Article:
I was delighted to find out that the equine protagonist of Jane Smiley’s engaging Perestroika in Paris: A Novel (Knopf Doubleday, digital galley) is based on one of Smiley’s own horses, also named Perestroika, aka Paras. The novel’s Paras is a curious racehorse who wanders away from her stable and ends up in central Paris, where she meets a street-smart German shorthair pointer Frida.  But it’s not easy being a runaway horse in the city, and Paras  will need the help of not only Frida, but also a wise raven, a pair of mallards and a lonely 8-year-old boy.  Smiley’s sophisticated fable offers plenty of whimsy and just the right amount of commentary on the human (and animal) condition. So it’s been awhile since you read a story with talking animals that wasn’t a kid’s book. This one will lift your spirits.

Nora, the main character in Matt Haig’s fanciful The Midnight Library (Viking, digital galley), is so depressed she’s ready to check out. Instead, the 35-year-old Englishwoman finds herself in a library where every book offers an alternative world, a road not taken. Nora samples a number of lives she might have lived if she had made other choices: rock star, wife and mother, professor, Arctic researcher. Still, something’s not quite right, and Nora keeps returning to the Midnight Library. Most of us had those “what might have been” daydreams, and it’s no surprise that Haig’s tale is a best-seller, scooping up several readers’ choice awards. It’s got all the feels.

That’s a wrap for now. May the holidays bring you comfort and joy and many good books.

 

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Any other August, I’d have spent the last few weeks finishing up summer reading and maybe getting a head start on fall.  But 2020 continues to be a year like no other, and I haven’t been reading much, or writing at all, because who doesn’t want to move during a pandemic? Yes, after 21 years in the same place, I’m downsizing and moving to a downtown apartment. It’s only two miles away, but that makes no difference when packing up and clearing out clutter — and books. I’m going to have to leave behind my beautiful floor-to-ceiling, wall-to-wall bookshelves that my friend and former colleague Don Hey built in my den. I may cry.

This will be my last post for awhile while I actually move and settle in the new digs. But before I go, some thoughts on what I did read this summer and what you might want to read, too.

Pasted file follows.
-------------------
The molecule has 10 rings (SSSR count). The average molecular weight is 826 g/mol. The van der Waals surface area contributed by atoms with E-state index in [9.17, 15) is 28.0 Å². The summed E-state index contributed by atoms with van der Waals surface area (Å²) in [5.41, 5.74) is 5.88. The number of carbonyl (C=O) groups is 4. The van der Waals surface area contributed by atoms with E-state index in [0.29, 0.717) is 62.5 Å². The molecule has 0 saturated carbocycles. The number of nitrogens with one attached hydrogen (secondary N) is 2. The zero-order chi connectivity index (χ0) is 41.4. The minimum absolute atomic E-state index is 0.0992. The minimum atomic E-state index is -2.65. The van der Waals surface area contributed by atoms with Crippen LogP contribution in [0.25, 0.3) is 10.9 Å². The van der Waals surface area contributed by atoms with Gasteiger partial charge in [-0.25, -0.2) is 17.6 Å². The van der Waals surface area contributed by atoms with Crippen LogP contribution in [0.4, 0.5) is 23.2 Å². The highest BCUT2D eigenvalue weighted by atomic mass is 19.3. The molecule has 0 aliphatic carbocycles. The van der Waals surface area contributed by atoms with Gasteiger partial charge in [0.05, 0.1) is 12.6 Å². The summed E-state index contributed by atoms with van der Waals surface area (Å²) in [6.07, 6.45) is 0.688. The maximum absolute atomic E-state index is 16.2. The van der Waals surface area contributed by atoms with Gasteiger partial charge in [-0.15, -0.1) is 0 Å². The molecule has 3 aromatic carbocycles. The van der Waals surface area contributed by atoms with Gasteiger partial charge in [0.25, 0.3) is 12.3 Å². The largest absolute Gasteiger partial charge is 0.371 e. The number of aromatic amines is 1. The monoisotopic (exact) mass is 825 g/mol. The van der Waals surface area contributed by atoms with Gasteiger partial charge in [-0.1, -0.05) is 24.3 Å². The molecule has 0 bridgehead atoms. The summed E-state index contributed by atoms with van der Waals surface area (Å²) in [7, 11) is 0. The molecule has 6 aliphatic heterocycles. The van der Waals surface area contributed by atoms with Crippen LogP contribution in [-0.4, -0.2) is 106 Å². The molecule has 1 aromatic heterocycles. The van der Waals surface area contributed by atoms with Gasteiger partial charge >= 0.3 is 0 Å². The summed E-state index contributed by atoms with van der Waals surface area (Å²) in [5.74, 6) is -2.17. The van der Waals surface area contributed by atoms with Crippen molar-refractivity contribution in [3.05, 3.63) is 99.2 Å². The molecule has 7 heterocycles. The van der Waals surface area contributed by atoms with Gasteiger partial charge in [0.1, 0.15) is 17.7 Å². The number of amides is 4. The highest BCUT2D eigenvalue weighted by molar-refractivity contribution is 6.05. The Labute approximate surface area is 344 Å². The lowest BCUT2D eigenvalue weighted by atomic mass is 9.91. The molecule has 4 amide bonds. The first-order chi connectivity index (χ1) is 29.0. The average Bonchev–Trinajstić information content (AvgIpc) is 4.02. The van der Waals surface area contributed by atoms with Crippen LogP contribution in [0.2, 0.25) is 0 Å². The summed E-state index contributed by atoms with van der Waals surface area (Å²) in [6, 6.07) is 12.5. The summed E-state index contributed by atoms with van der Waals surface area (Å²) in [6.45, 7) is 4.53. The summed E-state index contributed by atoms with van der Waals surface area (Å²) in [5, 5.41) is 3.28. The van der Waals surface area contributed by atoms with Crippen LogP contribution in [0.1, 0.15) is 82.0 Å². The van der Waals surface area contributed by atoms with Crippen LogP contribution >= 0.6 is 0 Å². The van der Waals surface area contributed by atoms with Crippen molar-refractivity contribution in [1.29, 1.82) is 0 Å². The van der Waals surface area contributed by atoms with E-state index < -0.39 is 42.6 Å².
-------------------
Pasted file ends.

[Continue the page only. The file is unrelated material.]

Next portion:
Algonquin Books of Chapel Hill published a trifecta of winning novels by several of my favorite authors. Jill McCorkle’s affecting Hieroglyphics focuses on an elderly couple who have moved south from New England after many years and whose lives intersect with a hard-working single mother and her quirky son. All of these characters have been shaped by loss and grief, and McCorkle gracefully weaves in backstories and memories of how each has coped. It’s reflective rather than sad, and I found myself smiling in recognition. Some years ago, author Caroline Leavitt lapsed into a long coma after the birth of her son, and she reimagines that experience in her new novel With or Without You. Stella, a nurse, and Simon, a sessions musician, have been together for 20 years when Stella accidentally mixes up some meds and falls into a coma just as Simon is getting ready to tour with his band. Now he sits beside Stella’s hospital bed, stuck out of time, wondering if he’s missing his big break and finding support from Libby, a doctor and Stella’s best friend. When Stella finally wakes up, she’s unaware of Simon and Libby’s relationship, but she feels like a different person. Her old life and job no longer fit, and she has an amazing new talent for drawing and painting. Like Leavitt’s other novels, including Cruel Beautiful World and Pictures of You, this book is wonderfully written and psychologically astute. In The Lives of Edie Pritchard, Larry Watson is at his storytelling best as he depicts the title character at three points in her life. It’s set mostly in Montana, where readers first meet Edie, an unhappily married bank teller who wonders if she should have chosen her husband’s twin brother. Men are so caught up by Edie’s good looks that they discount her smarts and strength of character. Edie’s possessive second husband makes that mistake, too, and her teenage daughter resents her. Skip forward another 20 years, and it’s 2007. Edie is 64, dealing with a rebellious granddaughter who also has boy trouble, and also with a younger man who wants to control her. No way.